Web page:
Moss greenish, charcoal grey, and night turquoise Queen Elizabeth Two Sister Sarah in the Nassau Market Spanish Galleon (non a CRISP Series notation)[16]

$1
Dark green, mint light-green and dark-brown Sir Lynden O. Pindling Royal Commonwealth of the bahamas Law forcefulness ring Sir Lynden O. Pindling with an electrotype 1

$3
Red, orange and purple Queen Elizabeth 2 Sailing boats Spanish Galleon (not a Well-baked Series note)[xvi]

$5
Orange, brown and blue Sir Cecil Wallace-Whitfield Junkanoo dance Sir Cecil Wallace-Whitfield with an electrotype 5

$10
Dark blue, dark green and maroon Queen Elizabeth II Hope Boondocks, Abaco Island Queen Elizabeth II with an electrotype 10

$10
Dark blue, nighttime green and maroon Sir Stafford Lofthouse Sands Hope Town, Abaco Isle Stafford Sands with an electrotype 10

$xx
Charcoal, red and green Sir Milo B. Butler Nassau Harbour Sir Milo B. Butler with an electrotype 20

$l
Orange, dark-brown and green Sir Roland T. Symonette The Key Banking concern of Bahamas building Sir Ronald T. Symonette with an electrotype 50

$100
Purple, blue, green and mauve Queen Elizabeth II A bluish marlin Queen Elizabeth II with an electrotype 100

Since 2016, a new series called
CRISP Evolution
has been progressively introduced, maintaining the subjects and motifs of the previous banknotes while updating the security features and color schemes. The series began with the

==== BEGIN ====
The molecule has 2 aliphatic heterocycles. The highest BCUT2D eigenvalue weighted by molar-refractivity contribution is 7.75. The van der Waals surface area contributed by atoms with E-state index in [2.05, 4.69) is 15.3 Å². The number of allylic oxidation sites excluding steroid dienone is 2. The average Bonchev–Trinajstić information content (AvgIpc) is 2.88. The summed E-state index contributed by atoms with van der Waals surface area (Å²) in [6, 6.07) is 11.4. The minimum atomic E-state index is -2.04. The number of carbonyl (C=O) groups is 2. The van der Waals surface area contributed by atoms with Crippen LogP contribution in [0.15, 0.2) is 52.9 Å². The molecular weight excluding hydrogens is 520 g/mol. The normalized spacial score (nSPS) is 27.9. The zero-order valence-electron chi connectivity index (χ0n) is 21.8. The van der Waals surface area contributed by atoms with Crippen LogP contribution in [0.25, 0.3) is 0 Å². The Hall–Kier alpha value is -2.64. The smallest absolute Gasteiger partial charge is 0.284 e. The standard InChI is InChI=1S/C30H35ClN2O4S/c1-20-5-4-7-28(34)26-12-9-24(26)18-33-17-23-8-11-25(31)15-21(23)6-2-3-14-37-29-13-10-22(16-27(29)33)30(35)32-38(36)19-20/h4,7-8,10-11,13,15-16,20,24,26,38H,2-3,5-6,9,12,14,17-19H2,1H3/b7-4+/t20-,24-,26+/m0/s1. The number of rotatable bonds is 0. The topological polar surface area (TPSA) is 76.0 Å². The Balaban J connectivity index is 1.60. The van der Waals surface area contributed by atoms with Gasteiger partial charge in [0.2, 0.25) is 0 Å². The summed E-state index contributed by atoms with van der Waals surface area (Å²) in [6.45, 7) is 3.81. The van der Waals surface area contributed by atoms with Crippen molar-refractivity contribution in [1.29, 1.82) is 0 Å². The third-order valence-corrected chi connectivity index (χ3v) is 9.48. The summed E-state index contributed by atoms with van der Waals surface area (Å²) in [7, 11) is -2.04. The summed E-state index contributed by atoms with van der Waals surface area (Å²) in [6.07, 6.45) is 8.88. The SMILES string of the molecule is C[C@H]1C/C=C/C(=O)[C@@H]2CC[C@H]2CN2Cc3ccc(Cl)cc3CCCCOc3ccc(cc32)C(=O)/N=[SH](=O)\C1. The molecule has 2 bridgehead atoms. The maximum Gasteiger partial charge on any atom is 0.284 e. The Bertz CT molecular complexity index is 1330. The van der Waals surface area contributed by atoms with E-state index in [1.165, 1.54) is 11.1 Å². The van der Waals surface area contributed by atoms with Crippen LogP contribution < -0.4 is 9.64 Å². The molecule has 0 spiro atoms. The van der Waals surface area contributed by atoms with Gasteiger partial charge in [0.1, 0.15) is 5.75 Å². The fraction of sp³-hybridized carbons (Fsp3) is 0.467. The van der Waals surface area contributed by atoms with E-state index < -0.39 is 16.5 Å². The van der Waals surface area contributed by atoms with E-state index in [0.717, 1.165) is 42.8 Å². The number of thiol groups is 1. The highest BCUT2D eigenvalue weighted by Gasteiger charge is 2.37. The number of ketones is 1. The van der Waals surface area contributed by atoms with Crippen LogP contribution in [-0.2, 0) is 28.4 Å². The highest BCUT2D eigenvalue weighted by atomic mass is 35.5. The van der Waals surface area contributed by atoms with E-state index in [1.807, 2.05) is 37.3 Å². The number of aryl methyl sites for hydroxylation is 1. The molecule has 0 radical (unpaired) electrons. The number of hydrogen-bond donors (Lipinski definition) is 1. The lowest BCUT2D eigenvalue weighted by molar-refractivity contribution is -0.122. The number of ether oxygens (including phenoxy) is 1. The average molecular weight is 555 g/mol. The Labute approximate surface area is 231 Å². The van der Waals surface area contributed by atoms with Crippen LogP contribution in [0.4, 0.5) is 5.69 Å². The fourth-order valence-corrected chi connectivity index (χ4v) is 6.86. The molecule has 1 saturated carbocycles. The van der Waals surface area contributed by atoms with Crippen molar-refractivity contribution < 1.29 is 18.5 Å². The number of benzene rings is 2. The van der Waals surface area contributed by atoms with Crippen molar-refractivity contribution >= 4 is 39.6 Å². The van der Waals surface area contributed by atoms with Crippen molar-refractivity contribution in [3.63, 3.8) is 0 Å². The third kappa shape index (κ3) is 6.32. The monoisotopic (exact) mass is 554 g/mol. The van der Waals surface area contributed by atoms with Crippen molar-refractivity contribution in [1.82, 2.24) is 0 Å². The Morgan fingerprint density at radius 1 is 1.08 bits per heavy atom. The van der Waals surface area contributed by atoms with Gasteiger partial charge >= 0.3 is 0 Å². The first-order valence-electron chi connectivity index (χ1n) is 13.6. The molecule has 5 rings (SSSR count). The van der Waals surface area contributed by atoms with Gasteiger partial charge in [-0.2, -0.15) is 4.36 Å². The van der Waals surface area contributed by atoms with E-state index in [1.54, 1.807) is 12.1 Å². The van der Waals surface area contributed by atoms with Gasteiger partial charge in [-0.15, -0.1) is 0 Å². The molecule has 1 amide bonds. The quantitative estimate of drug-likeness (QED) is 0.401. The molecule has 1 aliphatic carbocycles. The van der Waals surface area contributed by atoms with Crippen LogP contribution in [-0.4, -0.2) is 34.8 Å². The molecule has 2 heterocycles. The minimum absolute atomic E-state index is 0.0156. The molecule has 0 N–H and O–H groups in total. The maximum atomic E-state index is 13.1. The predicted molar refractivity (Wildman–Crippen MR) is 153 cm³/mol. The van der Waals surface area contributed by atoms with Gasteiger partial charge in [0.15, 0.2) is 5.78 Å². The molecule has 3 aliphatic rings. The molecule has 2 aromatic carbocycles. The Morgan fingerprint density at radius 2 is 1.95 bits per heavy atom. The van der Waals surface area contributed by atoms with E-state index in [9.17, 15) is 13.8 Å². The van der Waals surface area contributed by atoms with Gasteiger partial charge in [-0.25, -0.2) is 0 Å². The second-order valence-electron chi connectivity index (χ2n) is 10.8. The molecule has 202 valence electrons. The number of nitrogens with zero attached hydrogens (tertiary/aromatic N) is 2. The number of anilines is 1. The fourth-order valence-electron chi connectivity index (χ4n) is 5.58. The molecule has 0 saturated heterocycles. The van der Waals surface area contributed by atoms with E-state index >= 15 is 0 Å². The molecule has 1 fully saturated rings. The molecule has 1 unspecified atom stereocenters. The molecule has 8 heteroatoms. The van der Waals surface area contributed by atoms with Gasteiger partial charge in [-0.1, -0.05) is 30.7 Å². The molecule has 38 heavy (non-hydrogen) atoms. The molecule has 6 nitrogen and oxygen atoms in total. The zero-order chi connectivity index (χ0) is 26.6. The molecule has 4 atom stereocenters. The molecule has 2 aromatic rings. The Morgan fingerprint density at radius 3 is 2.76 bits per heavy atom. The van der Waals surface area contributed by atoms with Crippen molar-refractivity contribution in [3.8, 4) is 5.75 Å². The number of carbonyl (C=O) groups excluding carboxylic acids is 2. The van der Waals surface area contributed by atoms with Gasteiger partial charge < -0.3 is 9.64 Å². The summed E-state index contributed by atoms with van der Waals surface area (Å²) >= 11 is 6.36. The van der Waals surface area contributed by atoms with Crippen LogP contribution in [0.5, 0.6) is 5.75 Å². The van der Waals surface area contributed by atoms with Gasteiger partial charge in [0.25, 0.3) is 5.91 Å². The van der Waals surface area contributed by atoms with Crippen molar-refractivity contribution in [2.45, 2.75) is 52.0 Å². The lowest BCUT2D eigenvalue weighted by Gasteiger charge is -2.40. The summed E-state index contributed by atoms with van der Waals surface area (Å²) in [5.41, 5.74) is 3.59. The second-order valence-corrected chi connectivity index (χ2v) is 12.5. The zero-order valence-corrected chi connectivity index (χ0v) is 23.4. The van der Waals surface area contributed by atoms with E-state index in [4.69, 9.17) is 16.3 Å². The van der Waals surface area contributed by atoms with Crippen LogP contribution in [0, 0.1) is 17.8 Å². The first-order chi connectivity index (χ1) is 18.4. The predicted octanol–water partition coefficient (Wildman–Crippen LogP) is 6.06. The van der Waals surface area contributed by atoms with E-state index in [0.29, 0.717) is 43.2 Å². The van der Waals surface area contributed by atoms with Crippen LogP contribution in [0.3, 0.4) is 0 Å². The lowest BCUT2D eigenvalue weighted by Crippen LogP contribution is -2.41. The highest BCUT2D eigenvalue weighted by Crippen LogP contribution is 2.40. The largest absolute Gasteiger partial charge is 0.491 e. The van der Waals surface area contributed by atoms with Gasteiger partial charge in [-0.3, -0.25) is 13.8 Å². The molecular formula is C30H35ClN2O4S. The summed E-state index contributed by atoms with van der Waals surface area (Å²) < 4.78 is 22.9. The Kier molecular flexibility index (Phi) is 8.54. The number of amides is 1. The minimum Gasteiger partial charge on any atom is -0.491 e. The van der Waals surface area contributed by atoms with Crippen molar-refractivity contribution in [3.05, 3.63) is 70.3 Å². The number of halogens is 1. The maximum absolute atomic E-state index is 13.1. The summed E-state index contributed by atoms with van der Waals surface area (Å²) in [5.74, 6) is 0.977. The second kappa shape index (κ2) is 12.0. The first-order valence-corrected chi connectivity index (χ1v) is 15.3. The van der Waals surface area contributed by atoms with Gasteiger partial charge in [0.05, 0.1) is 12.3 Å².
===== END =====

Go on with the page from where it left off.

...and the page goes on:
$10

on 28 September 2016
[17]
and includes the

$i

from 27 September 2017,[18]
the

$20

from September 2018,[19]
the $
12

from 24 January 2019,[20]
the

$3

notation from 28 March 2019,[21]
the

$fifty

note from 3 October 2019,[22]
the

$5

note from 23 September 2020[23]
and the

$100

note on half dozen Oct 2021.[24]

Banknotes of the Bahamian dollar (Crisp Evolution series, 2016–present)
Value Primary Colour Size Obverse Reverse Introduction
$
12
Gray 156 × 67 mm Queen Elizabeth II Sister Sarah in the Nassau Market 24 January 2019

$one
Green 156 × 67 mm Sir Lynden O. Pindling Regal Bahamas Police force force band 27 September 2017

$3
Fuchsia 156 × 67 mm Queen Elizabeth 2 Sailing boats 28 March 2019

$five
Yellow and Orangish 156 × 67 mm Sir Cecil Wallace-Whitfield Junkanoo dance 23 September 2020

$10
Blueish 156 × 67 mm Sir Stafford Lofthouse Sands Hope Boondocks, Abaco Island 28 September 2016

$20
Magenta 156 × 67 mm Sir Milo B. Butler Nassau Harbour 26 September 2018

$50
Low-cal blue 156 × 67 mm Sir Roland T. Symonette The Central Banking concern of Bahama islands edifice 3 Oct 2019

$100
Light brown Arthur Dion Hanna Blueish marlin half-dozen Oct 2021
Current BSD exchange rates
From Google Finance: AUD CAD CHF CNY EUR GBP HKD JPY USD TRY EUR JPY
From Yahoo! Finance: AUD CAD CHF CNY EUR GBP HKD JPY USD Effort EUR JPY